The End of the Abbas Era and Netanyahu's Pivot to the Middle East

When Benjamin Netanyahu told the UN that he believes in “two states for two peoples based on mutual recognition,” his real intended audience was the Arab states, argues Haviv Rettig Gur. And for good reason. While the Palestinian leadership remains wedded to the two equally failed strategies of terrorism (Hamas) and international isolation of Israel (Mahmoud Abbas), Arab rulers are turning elsewhere. Although still paying lip service to the longstanding mantra that peace with Israel has to wait upon Palestinian statehood, they are also showing readiness to ignore it. As Gur amplifies:

The emir of Qatar, Sheik Tamim bin Hamad Al Thani, who was Hamas’s key funder and patron in last summer’s conflict, told CNN last week that his country was open to reviving relations with Israel (a low-level diplomatic office was shut in 2009 during that year’s Gaza conflict)—“as long as they are serious in making peace and providing and protecting the Palestinian people.”

Indeed, the strongest rejection of the idea came from those who are already largely committed to it. “Chances for such alliance [with Israel] are nearly nonexistent,” said Sameh Seif al-Yazal, a former Egyptian intelligence official who is close to President Abdel-Fattah el-Sisi—strong words for a country that has a formal peace treaty with Israel, intimate security cooperation, and eagerly aids Israel in the blockade of Hamas-ruled Gaza. And the United States, too, may be shifting in light of the new reality.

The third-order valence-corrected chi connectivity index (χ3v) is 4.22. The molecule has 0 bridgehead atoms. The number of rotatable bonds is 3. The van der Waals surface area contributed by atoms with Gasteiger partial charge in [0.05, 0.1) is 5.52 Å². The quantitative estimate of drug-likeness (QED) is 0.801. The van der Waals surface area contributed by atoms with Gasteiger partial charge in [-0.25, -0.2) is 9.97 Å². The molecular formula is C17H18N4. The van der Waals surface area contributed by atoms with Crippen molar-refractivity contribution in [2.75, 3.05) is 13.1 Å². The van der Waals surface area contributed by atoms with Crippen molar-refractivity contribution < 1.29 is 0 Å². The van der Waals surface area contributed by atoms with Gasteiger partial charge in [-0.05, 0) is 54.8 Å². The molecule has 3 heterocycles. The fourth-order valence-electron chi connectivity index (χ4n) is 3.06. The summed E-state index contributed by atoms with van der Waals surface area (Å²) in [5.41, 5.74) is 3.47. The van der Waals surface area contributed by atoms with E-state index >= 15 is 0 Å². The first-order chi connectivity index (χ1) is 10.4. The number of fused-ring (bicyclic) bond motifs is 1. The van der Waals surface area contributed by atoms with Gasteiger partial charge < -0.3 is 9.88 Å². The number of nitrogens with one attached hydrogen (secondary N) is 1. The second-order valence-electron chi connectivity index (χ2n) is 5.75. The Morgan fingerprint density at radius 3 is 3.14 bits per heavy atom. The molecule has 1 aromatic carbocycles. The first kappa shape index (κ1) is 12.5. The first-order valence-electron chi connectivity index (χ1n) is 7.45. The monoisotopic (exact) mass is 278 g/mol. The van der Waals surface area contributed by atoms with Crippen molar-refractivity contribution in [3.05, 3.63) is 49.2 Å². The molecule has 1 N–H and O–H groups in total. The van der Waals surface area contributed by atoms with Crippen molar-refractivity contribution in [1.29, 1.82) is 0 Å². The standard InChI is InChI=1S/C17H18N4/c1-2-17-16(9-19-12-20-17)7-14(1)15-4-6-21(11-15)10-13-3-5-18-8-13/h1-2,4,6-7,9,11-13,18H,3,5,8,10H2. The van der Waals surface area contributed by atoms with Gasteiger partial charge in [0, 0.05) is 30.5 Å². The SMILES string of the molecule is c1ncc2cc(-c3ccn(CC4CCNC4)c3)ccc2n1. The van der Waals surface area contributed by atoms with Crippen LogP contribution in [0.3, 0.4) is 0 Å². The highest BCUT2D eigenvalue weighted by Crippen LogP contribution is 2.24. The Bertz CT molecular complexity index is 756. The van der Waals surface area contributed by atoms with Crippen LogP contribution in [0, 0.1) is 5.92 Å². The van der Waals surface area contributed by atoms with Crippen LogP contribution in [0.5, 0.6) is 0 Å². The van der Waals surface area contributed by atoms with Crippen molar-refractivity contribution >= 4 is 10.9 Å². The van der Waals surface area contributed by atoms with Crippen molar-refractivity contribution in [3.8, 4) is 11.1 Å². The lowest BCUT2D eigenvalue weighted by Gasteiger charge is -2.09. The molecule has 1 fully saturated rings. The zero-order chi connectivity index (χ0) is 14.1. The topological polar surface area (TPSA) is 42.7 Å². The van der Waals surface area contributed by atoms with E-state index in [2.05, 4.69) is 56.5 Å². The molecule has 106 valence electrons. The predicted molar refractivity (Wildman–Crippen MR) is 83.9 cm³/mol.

Read more at Times of Israel

More about: Arab World, Benjamin Netanyahu, Hamas, Israel diplomacy, Mahmoud Abbas, Qatar

The Possible Death of Mohammad Deif, and What It Means

On Saturday, Israeli jets destroyed a building in southern Gaza, killing a Hamas brigade commander named Rafa Salameh. Salameh is one of the most important figures in the Hamas hierarchy, but he was not the primary target. Rather it was Mohammad Deif, who is Yahya Sinwar’s number-two and is thought to be the architect and planner of numerous terrorist attacks, of Hamas’s tunnel network, and of the October 7 invasion itself. Deif has survived at least five Israeli attempts on his life, and the IDF has consequently been especially reluctant to confirm that he had been killed. Yet it seems that it is possible, and perhaps likely, that he was.

Kobi Michael notes that Deif’s demise would have major symbolic value and, moreover, deprive Hamas of important operational know-how. But he also has some words of caution:

The elimination of Deif becomes even more significant given the current reality of severe damage to Hamas’s military wing and its transition to terrorism and guerrilla warfare. However, it is important to remember that organizations such as Hamas and Hizballah are more than the sum of their components or commanders. Israel has previously eliminated the leaders of these organizations and other very senior military figures, and yet the organizations continued to grow, develop, and become more significant security threats to Israel, while establishing their status as political players in the Palestinian and Lebanese arenas.

As for the possibility that Deif’s death will harden Hamas’s position in the hostage negotiations, Tamir Hayman writes:

In my opinion, even if there is a bump in the road now, it is not a strategic one. The reasons that Hamas decided to compromise its demands in the [hostage] deal stem from the operational pressure it is under [and] the fear that the pressure exerted by the IDF will increase.

Read more at Institute for National Security Studies

More about: Gaza War 2023, Hamas